Paint gets slick also, so watch out for that!!
 
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Discussion Starter #10
I've done it once, at night in a pouring rain. Wasn't much fun, but I don't have to worry about rain too much where I live. Just give yourself plenty of braking room and try to anticipate things much sooner ... or wait till the pavement dries. :)
 

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I'm also a 7/24/365 rider and a distance rider too, so rain is just part of the territory. After the oils are lifted, wet pavement is about as sticky as dry, especially with today's silicone rubber tires. The dangers are puddles, any manhole covers, steel plates, RR tracks and paint, but mostly, cage drivers.

Ride slower, watch the cars, watch the road surface, dress for the water, and enjoy the ride.

-Don
 

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I'm one of those people who doesn't mind riding in the rain, especially out in the rural areas.

The big thing to watch for when riding out in the sticks is the fact that water rolling down a hillside typically runs right where the curves are (assuming that the hillside has been shaped by erosion), so I'm cautious about either heavy water flow across the curve and the possibillity that sediments may be on the road surface.

In more populated areas, my big concern is the differential speed between drivers who completely freak out in the rain and drive at half the speed limit and the people who don't slow down at all and tend to weave between the slower drivers. I'll actively try to create as much space as possible between me and the cages (even if it means picking it up a bit on the straight roads), and I'm more concerned with where my escape routes are when I'm in traffic.

--Fillmore
 

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Oddly enough, here in SoCal, I find most drivers are more aware and courteous in the rain. They are less likely to be doing other things, and give me more room (whether out of pity or that they think I'm just nuts).

How long it takes to wash off the oil dpends on how long it's been since the last rain. Here it doesn't rain often. The first rain of the season could easily be dealing with 6 to 9 months of dry. On that day I stay home. After that first rain, though, it's no problem.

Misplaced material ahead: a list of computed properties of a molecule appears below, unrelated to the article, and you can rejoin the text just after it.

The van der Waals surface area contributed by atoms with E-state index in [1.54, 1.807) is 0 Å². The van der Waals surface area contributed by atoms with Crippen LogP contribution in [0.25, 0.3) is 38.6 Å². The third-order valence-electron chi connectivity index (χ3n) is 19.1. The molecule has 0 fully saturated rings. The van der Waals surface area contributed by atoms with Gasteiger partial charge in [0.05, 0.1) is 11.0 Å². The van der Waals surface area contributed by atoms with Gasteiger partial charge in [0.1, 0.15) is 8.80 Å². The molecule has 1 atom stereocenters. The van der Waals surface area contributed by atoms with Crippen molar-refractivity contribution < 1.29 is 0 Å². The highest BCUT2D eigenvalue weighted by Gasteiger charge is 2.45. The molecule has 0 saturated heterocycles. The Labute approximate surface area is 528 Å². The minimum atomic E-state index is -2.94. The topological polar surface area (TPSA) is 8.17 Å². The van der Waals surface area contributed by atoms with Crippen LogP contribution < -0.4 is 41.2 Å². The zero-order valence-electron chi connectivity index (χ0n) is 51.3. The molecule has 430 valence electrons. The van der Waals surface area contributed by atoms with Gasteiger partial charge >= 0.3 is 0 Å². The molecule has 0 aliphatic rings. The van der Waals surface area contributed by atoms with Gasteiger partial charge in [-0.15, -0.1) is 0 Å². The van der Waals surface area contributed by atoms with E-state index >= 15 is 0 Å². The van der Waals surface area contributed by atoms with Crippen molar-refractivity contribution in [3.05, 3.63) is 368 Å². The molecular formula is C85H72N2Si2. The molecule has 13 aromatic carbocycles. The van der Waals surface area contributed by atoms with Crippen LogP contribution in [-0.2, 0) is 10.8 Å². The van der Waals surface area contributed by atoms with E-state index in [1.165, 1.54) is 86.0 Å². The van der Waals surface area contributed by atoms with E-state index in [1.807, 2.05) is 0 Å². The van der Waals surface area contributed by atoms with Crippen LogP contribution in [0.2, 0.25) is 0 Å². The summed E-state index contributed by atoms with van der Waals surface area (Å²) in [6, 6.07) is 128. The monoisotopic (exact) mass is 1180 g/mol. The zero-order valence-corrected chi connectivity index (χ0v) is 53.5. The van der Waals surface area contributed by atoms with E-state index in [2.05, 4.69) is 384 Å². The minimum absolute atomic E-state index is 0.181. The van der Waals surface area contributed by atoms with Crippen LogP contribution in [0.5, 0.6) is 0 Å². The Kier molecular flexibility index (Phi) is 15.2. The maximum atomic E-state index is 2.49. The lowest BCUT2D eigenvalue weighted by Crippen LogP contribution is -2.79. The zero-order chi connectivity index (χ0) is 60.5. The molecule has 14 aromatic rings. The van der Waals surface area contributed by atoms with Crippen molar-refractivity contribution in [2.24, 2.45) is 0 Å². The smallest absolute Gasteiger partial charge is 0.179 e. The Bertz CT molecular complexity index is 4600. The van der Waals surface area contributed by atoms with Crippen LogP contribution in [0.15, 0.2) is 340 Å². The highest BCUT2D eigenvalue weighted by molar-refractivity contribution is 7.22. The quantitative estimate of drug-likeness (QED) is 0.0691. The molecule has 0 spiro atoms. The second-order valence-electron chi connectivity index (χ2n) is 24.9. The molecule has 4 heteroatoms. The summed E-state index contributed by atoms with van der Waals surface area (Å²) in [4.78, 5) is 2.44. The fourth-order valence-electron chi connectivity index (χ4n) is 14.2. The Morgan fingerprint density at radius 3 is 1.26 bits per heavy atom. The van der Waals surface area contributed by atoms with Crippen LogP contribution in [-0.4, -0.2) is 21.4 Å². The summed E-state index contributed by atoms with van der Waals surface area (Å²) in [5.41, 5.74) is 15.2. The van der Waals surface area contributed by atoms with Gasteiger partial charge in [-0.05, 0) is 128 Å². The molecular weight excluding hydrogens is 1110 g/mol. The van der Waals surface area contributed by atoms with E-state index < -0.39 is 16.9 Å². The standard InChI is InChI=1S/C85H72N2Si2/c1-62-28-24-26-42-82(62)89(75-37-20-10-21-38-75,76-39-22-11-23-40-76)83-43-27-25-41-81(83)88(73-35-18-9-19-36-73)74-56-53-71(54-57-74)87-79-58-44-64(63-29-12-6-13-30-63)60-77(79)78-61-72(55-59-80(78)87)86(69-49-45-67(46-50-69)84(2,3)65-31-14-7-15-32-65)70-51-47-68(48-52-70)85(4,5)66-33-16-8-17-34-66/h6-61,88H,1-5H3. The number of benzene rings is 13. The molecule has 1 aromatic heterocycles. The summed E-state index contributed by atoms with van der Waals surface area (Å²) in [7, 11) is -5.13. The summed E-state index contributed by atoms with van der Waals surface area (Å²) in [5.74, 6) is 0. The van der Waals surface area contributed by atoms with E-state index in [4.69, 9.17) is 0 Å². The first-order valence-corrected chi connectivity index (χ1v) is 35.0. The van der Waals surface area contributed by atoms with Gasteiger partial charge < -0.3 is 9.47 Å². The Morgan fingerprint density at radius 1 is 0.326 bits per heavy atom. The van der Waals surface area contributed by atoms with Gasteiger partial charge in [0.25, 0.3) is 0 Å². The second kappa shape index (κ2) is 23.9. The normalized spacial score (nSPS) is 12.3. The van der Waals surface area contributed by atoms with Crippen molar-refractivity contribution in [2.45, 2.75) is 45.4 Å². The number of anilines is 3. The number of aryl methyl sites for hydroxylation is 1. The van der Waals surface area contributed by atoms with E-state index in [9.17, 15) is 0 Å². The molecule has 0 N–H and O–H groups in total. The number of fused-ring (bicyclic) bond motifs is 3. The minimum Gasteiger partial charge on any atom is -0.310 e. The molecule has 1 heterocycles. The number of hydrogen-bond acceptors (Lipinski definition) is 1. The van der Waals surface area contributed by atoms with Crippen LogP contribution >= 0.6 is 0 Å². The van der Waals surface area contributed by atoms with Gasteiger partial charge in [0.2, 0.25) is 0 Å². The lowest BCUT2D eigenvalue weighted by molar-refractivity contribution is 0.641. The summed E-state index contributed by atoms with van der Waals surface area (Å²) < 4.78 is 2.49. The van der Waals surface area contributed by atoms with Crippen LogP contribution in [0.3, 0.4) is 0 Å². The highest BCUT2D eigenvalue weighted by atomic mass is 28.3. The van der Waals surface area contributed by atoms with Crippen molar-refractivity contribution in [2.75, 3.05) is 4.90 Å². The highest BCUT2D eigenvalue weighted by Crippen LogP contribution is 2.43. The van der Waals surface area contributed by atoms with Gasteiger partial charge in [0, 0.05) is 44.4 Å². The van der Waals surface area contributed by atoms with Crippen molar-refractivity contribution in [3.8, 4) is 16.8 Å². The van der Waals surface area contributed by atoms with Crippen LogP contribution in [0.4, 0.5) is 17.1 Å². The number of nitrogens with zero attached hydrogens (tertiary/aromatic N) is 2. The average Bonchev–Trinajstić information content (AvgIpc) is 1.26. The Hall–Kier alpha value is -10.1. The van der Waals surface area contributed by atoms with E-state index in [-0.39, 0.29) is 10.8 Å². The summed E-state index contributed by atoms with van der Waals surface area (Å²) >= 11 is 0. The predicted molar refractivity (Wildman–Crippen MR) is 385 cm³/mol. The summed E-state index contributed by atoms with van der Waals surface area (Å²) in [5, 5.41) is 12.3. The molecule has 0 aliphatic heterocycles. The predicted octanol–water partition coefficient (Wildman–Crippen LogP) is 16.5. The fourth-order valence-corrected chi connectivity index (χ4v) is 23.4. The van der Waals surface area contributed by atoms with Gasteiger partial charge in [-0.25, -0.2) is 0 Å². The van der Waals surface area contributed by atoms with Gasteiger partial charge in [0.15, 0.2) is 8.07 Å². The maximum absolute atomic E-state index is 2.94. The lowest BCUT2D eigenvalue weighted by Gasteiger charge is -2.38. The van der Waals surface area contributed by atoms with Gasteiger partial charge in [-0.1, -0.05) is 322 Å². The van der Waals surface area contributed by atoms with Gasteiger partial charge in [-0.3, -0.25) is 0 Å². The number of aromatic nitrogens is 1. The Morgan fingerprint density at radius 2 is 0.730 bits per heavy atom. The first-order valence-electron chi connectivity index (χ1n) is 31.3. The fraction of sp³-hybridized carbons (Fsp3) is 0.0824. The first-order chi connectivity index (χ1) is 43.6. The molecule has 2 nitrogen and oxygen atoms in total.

philb
 

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If your curious about traction lightly press down on your rear brake until it locks up . Try to do it when no one is behind you. I do this to gauge traction on wet pavement.When you let go of brake your tire will spin out of lock up.
 

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Be a smooth as possible with everything, smooth riders usually make the best rain riders (according to racing anyway).

Dan
 

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Might sound obvious, but check the sole of your shoes, make sure they're not worn out. I have a pair of boots I ride with and wear a lot, the treads are getting pretty warn. I put my foot down on a crosswalk that was wet and my foot slid a good foot, scared the crap out of me but I was able to hold myself up.
 

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If there is severe thunderstorms pull over, don’t even attempt to ride.  Strong wind gust with heavy rain will ruin your day.  Riding in light to moderate rain is something that you should be proficient in for safety reasons.  Make sure that your left index finger has a wiper.  Rain gear is very nice but not critical.  The most important thing is to slow down and ride as smoothly as possible.
 

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Also, MSS says that if your rear tire is locked up, dont let go of the brake, keep it locked until you come to a complete stop. Rain or no rain.